In fact, the ZS, although basically quite attractive and finished off with some very sharp and well-executed design flourishes, could very easily be a Mazda from the front or a Kia from the rear. MG says the ZS introduces a new era for the brand, so it’s a pity that its overall aesthetic isn’t in any way distinctive or individual.
The interior is reasonably well appointed with soft-touch materials on the upper section of the dashboard, but you can tell where costs have been contained. There’s no reach adjustment for the steering wheel, for instance, and you won’t have to look hard to find brittle, scratchy plastics. But these compact SUVs are built to be affordable and you certainly wouldn’t feel put out if you stepped into the ZS from a Juke.
As for trims, there are three to choose from – Explore, Excite and Exclusive. Entry-level models get LED day-running-lights, electrically adjustable door mirrors, projector headlights and 15in alloy wheels as standard on the outside. Inside there is manually adjustable front seats, air conditioning, cruise control and USB and Bluetooth connectivity.
Upgrade to Excite and the ZS is equipped with DAB radio, Apple CarPlay, climate control, heated wing mirrors, front foglights and 17in alloys, while the range-topping Exclusive model adds rear parking sensors, leatherette upholstery and a reversing camera.
What you will also find inside the ZS is plenty of space. A tall adult will happily sit behind another while the boot offers 448-litres of storage capacity, which MG says is the biggest in this class.
Powering the MG ZS forward
There are two engine options, both of them petrol. The 1.5-litre four-cylinder develops 105bhp and is mated to a five-speed manual gearbox, while the 1.0-litre, three-cylinder turbocharged unit is a little more potent with 109bhp. It drives the front wheels (there will be no four-wheel drive option) through a six-speed automatic 'box.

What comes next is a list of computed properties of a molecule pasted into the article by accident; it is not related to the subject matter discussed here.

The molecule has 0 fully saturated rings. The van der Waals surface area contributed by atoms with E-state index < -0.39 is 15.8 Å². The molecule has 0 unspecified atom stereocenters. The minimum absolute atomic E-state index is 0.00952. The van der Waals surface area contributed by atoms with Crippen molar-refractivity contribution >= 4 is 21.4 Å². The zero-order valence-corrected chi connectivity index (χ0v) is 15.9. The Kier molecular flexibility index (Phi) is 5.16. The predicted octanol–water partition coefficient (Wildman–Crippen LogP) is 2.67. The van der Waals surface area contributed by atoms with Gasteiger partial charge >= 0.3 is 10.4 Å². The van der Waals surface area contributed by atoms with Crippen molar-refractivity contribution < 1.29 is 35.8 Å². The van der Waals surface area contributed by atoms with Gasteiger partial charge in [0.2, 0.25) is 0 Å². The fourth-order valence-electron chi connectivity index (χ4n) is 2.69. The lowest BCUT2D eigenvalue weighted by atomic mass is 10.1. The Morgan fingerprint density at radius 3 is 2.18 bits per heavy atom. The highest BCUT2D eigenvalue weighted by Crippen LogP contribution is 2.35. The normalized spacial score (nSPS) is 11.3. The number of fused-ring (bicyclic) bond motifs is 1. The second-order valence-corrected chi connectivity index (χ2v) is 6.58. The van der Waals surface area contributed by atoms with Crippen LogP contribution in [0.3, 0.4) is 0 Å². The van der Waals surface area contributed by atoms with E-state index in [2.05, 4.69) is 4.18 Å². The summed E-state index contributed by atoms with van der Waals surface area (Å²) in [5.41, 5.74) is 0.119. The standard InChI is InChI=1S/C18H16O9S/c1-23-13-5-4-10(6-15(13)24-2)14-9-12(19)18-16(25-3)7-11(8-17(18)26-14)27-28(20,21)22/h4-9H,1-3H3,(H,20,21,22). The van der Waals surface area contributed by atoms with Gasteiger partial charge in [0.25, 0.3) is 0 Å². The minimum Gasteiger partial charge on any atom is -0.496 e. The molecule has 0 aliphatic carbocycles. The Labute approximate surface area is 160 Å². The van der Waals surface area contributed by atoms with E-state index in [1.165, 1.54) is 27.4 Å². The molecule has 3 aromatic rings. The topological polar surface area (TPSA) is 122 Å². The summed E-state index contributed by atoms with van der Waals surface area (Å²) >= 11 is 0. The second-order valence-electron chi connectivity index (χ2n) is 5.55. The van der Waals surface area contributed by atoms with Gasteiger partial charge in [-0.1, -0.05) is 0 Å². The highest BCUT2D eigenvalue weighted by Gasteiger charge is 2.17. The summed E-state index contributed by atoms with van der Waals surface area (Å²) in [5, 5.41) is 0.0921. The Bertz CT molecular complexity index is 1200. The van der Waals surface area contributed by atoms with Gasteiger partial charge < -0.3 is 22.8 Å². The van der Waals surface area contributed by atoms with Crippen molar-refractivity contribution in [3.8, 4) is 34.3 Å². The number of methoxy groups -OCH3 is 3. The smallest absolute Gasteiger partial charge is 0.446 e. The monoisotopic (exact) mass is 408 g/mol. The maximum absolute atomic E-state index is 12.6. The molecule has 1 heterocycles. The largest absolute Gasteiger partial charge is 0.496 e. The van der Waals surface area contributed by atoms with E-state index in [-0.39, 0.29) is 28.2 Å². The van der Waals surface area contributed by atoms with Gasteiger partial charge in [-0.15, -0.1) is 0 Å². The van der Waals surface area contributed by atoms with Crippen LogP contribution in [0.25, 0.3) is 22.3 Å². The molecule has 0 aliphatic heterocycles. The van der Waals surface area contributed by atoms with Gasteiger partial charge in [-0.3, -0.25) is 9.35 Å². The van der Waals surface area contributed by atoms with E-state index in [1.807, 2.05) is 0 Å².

Like-for-like, the 1.0 models cost £2000 more than their 1.5 counterparts. Despite that premium, the more expensive drivetrain is the one to go for, unless you really must shift gears for yourself. The normally aspirated four-cylinder does rev quite keenly to 5500rpm or so, but it’s asthmatic in its power delivery and gutless on the motorway. The torquier three-cylinder at least has a little meat to it and the auto ‘box is smooth and refined.
The ZS has been tuned for UK roads and in dynamic terms, it isn’t at all bad. The ride can be a touch lumpy, but there’s decent body control and not too much roll in bends, the steering is light and direct and the suspension does a good job of brushing off potholes and broken patches of road. The ESP, meanwhile, quickly and quite abruptly intervenes if you enter a corner with any degree of enthusiasm.
As standard, the ZS offers three steering modes - Urban, Normal and Dynamic - which give varying levels of power steering assistance. Once you’ve tried each mode for half a mile or so, though, you’re unlikely to make a habit of switching between them as your environment changes. Besides, Normal mode does a very good job of covering all bases.
The ZS isn't about to dethrone the best in the crossover class, but if value and affordability are your priorities, it’s certainly worthy of consideration. Its seven-year full manufacturer warranty is likely to be a significant draw, too, while 0% finance packages make the ZS one of the most affordable cars of its type.
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